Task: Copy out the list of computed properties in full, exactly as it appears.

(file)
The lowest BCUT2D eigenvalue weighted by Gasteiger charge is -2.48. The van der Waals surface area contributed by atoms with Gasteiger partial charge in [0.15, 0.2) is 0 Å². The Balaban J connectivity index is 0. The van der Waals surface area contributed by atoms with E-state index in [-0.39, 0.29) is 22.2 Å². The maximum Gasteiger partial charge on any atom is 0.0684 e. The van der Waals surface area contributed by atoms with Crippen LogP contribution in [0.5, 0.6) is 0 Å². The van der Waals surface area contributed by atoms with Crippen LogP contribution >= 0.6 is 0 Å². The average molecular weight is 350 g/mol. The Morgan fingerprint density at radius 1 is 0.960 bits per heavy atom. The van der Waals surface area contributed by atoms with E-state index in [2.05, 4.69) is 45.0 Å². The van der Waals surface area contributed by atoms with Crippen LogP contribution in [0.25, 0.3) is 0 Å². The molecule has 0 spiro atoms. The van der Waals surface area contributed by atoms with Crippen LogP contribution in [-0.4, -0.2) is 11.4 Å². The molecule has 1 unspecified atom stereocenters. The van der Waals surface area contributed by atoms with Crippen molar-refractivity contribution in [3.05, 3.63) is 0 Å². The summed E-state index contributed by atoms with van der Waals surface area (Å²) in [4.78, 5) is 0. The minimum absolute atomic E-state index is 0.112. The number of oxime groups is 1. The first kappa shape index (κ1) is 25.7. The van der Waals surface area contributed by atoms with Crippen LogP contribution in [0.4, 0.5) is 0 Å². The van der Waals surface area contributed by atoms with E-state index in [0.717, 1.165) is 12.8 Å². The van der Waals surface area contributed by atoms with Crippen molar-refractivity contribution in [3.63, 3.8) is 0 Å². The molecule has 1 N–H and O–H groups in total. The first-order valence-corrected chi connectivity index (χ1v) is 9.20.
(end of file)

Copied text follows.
The lowest BCUT2D eigenvalue weighted by Gasteiger charge is -2.48. The van der Waals surface area contributed by atoms with Gasteiger partial charge in [0.15, 0.2) is 0 Å². The Balaban J connectivity index is 0. The van der Waals surface area contributed by atoms with E-state index in [-0.39, 0.29) is 22.2 Å². The maximum Gasteiger partial charge on any atom is 0.0684 e. The van der Waals surface area contributed by atoms with Crippen LogP contribution in [0.5, 0.6) is 0 Å². The van der Waals surface area contributed by atoms with Crippen LogP contribution >= 0.6 is 0 Å². The average molecular weight is 350 g/mol. The Morgan fingerprint density at radius 1 is 0.960 bits per heavy atom. The van der Waals surface area contributed by atoms with E-state index in [2.05, 4.69) is 45.0 Å². The van der Waals surface area contributed by atoms with Crippen LogP contribution in [0.25, 0.3) is 0 Å². The molecule has 0 spiro atoms. The van der Waals surface area contributed by atoms with Crippen LogP contribution in [-0.4, -0.2) is 11.4 Å². The molecule has 1 unspecified atom stereocenters. The van der Waals surface area contributed by atoms with Crippen molar-refractivity contribution in [3.05, 3.63) is 0 Å². The summed E-state index contributed by atoms with van der Waals surface area (Å²) in [4.78, 5) is 0. The minimum absolute atomic E-state index is 0.112. The number of oxime groups is 1. The first kappa shape index (κ1) is 25.7. The van der Waals surface area contributed by atoms with Crippen LogP contribution in [0.4, 0.5) is 0 Å². The van der Waals surface area contributed by atoms with E-state index in [0.717, 1.165) is 12.8 Å². The van der Waals surface area contributed by atoms with Crippen molar-refractivity contribution in [3.63, 3.8) is 0 Å². The molecule has 1 N–H and O–H groups in total. The first-order valence-corrected chi connectivity index (χ1v) is 9.20.